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Central Bank says unemployment could reach 25% as government seeks to avoid 'another era of austerity'

Taoiseach Leo Varadkar has said the country is “heading into a recession”.

The Central Bank of Ireland at New Wapping Street, North Wall Quay.
The Central Bank of Ireland at New Wapping Street, North Wall Quay.

TAOISEACH LEO VARADKAR has said he wants to avoid “another era of austerity” as the Central Bank has predicted the unemployment rate could rise to 25% as a result of the Covid-19 crisis. 

In its quarterly bulletin published today, the Central Bank describes the “severe economic shock” brought about by the coronavirus as “fundamentally different in nature”. 

The prediction was made after figures released by the CSO showed there are now over 500,000 people either out of work or receiving pandemic support payments.

Reacting to the worsening economic outlook, Varadkar said the country was “heading into a recession” but that it was “in a stronger position” than in 2008. 

While the Central Bank’s bulletin is entirely dedicated to the impact of the Covid-19 pandemic, it lauds the “exceptional efforts” of healthcare professionals and repeatedly refers to the “necessary containment measures”. 

The bulletin notes that “given the extent of the unknowns, it is not possible to produce a conventional forecast of the outlook”. Despite this, it attempts to make several predictions about the economic outlook for the country.  

Assuming that the current restrictions “remain in place for a three-month period before being rolled back”, the Central Bank predicts that GDP could decline by 8.3% this year. 

On that basis, the report attempts to predict what it would mean for jobs. 

“In this scenario, given the fall in employment which has occurred to date and is in prospect, and if all those receiving Covid-19 related payments are included, the unemployment rate could rise to around 25% in coming months,” the Central Bank states. 

The unemployment rate is now estimated at about 17% having been at 4.8% in February.  

The Central Bank is therefore suggesting that significantly more jobs could be lost in the economy before any improvement happens. Should the economy in Ireland and across the world improve the unemployment rate may go back down, but it “may still remain over 10% by the end of the year”.

Delving further into specific elements of the labour market, the Central Bank says data indicates that there were 320,000 job losses even before the introduction of last Friday’s containment measures.

It also points out that there are about 650,000 people who work in occupations where “social distancing is not possible and where remote working is not applicable”. 

Not good

66 NO FEE GOV BRIEFING COVID-19 Taoiseach Leo Varadkar at Government Buildings today. Source: Leon Farrell/RollingNews.ie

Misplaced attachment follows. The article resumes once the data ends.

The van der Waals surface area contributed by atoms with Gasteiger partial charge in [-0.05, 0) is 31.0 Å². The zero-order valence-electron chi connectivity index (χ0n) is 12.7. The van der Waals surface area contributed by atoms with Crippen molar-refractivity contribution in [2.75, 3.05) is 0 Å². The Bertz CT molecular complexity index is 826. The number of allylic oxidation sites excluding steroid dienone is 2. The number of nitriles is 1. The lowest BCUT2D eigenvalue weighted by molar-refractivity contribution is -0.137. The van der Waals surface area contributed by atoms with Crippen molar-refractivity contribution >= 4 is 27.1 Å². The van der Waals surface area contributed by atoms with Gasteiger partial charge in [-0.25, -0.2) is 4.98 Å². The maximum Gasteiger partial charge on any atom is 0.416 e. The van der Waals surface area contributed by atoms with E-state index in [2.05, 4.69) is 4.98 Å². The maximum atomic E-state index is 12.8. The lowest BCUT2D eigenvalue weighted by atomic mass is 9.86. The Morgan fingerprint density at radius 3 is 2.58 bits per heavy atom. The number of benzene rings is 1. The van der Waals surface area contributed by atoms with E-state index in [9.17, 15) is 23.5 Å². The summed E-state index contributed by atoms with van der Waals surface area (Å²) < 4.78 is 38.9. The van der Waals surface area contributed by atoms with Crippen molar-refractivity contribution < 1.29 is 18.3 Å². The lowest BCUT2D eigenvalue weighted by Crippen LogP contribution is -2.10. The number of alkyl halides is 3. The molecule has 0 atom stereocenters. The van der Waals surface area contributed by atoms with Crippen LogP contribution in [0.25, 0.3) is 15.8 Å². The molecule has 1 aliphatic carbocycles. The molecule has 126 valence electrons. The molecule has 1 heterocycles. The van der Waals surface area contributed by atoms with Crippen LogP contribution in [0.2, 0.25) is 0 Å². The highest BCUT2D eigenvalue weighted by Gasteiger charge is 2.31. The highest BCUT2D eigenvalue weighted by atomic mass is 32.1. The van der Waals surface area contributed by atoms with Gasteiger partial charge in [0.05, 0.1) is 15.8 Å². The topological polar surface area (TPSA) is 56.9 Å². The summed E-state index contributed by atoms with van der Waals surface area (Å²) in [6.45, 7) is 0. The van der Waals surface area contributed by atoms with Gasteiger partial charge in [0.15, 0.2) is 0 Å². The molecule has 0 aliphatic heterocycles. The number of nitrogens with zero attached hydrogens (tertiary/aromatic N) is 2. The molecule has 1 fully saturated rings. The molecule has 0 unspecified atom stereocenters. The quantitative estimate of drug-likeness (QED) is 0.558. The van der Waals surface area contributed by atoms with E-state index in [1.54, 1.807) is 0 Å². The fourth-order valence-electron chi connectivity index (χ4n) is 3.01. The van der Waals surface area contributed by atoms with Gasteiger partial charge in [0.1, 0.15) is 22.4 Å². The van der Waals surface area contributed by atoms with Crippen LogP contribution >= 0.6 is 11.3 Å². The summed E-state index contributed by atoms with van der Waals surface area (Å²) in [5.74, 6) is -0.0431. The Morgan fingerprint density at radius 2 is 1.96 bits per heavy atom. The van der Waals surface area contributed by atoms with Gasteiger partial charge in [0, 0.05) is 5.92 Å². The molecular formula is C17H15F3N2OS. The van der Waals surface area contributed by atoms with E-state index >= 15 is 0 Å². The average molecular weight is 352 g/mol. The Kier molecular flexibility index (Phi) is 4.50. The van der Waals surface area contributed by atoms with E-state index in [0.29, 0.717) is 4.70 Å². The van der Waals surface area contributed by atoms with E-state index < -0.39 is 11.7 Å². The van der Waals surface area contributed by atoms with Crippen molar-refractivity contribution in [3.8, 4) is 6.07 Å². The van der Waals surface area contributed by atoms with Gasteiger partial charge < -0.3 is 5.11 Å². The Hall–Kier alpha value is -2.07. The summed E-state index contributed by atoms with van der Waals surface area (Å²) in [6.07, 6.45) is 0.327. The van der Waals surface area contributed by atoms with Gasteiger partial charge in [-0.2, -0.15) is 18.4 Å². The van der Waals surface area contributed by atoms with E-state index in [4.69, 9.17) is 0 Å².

Speaking at a briefing in Government Buildings yesterday, Varadkar didn’t attempt to downplay the scale of the problems, stating that “the economic picture is very bad”. 

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“The number of jobs lost in the past week or so, was lost over a period of three years during the economic and financial crisis of 2008 onwards, so it’s a very sharp, very sudden unexpected shock to our economy,” Varadkar said. 

The Taoiseach said the country was “facing into a public health emergency which in turn is leading to an economic recession”. 

Varadkar said the government is already looking towards how it can “get our society working again” and added that his objective is to “avoid another era of austerity in Ireland”. 

“The period of austerity that happened after 2008 under a previous government was never a policy choice, they had no choice. The country lost its capacity to borrow, had to go to the lender of last resort, which is the IMF and the ECB and others, and there was very strict conditionality attached to that. I believe we can avoid it this time,” he said.

The Taoiseach said the government may consider tax cuts to stimulate the economy but warned that it will only become clear if this is possible “when we can count the cost” after the crisis ends. 

Mark Cassidy, director of economics and statistics at the Central Bank, also said that the potential recovery from the Covid-19 crisis can’t yet be estimated.

“The starting point for the recovery will depend on the depth and duration of the downturn, which is, as yet, unknown, though the hope is that forceful containment measures can shorten the period during which economic activity has come to a stop,” he said. 

“When it emerges, the pace of recovery is likely to depend on factors such as the extent to which households and firms have been scarred by the downturn, the degree to which precautionary behaviour unwinds, the recovery in employment and incomes and, possibly also, the degree of stimulus in place to provide some impetus to recovery.”

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Rónán Duffy

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